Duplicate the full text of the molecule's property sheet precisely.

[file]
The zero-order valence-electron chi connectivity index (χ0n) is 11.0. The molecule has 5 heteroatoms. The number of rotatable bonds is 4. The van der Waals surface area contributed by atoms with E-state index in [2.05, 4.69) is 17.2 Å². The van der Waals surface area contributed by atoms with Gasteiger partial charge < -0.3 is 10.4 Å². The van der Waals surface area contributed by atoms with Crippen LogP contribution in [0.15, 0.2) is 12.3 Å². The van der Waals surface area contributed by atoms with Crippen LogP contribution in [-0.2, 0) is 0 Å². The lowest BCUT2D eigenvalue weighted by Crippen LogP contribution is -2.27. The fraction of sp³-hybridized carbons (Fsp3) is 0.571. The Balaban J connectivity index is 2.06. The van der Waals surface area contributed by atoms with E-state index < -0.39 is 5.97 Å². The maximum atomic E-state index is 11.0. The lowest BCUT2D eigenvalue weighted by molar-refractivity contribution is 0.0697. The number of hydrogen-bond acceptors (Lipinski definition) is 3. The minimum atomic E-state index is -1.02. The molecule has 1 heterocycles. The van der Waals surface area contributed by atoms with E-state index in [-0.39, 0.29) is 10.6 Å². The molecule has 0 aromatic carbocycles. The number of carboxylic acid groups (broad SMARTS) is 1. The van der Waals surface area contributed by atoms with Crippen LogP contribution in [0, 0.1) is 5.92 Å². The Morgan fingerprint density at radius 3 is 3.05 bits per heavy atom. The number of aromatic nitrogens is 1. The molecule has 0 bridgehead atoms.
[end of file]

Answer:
The zero-order valence-electron chi connectivity index (χ0n) is 11.0. The molecule has 5 heteroatoms. The number of rotatable bonds is 4. The van der Waals surface area contributed by atoms with E-state index in [2.05, 4.69) is 17.2 Å². The van der Waals surface area contributed by atoms with Gasteiger partial charge < -0.3 is 10.4 Å². The van der Waals surface area contributed by atoms with Crippen LogP contribution in [0.15, 0.2) is 12.3 Å². The van der Waals surface area contributed by atoms with Crippen LogP contribution in [-0.2, 0) is 0 Å². The lowest BCUT2D eigenvalue weighted by Crippen LogP contribution is -2.27. The fraction of sp³-hybridized carbons (Fsp3) is 0.571. The Balaban J connectivity index is 2.06. The van der Waals surface area contributed by atoms with E-state index < -0.39 is 5.97 Å². The maximum atomic E-state index is 11.0. The lowest BCUT2D eigenvalue weighted by molar-refractivity contribution is 0.0697. The number of hydrogen-bond acceptors (Lipinski definition) is 3. The minimum atomic E-state index is -1.02. The molecule has 1 heterocycles. The van der Waals surface area contributed by atoms with E-state index in [-0.39, 0.29) is 10.6 Å². The molecule has 0 aromatic carbocycles. The number of carboxylic acid groups (broad SMARTS) is 1. The van der Waals surface area contributed by atoms with Crippen LogP contribution in [0, 0.1) is 5.92 Å². The Morgan fingerprint density at radius 3 is 3.05 bits per heavy atom. The number of aromatic nitrogens is 1. The molecule has 0 bridgehead atoms.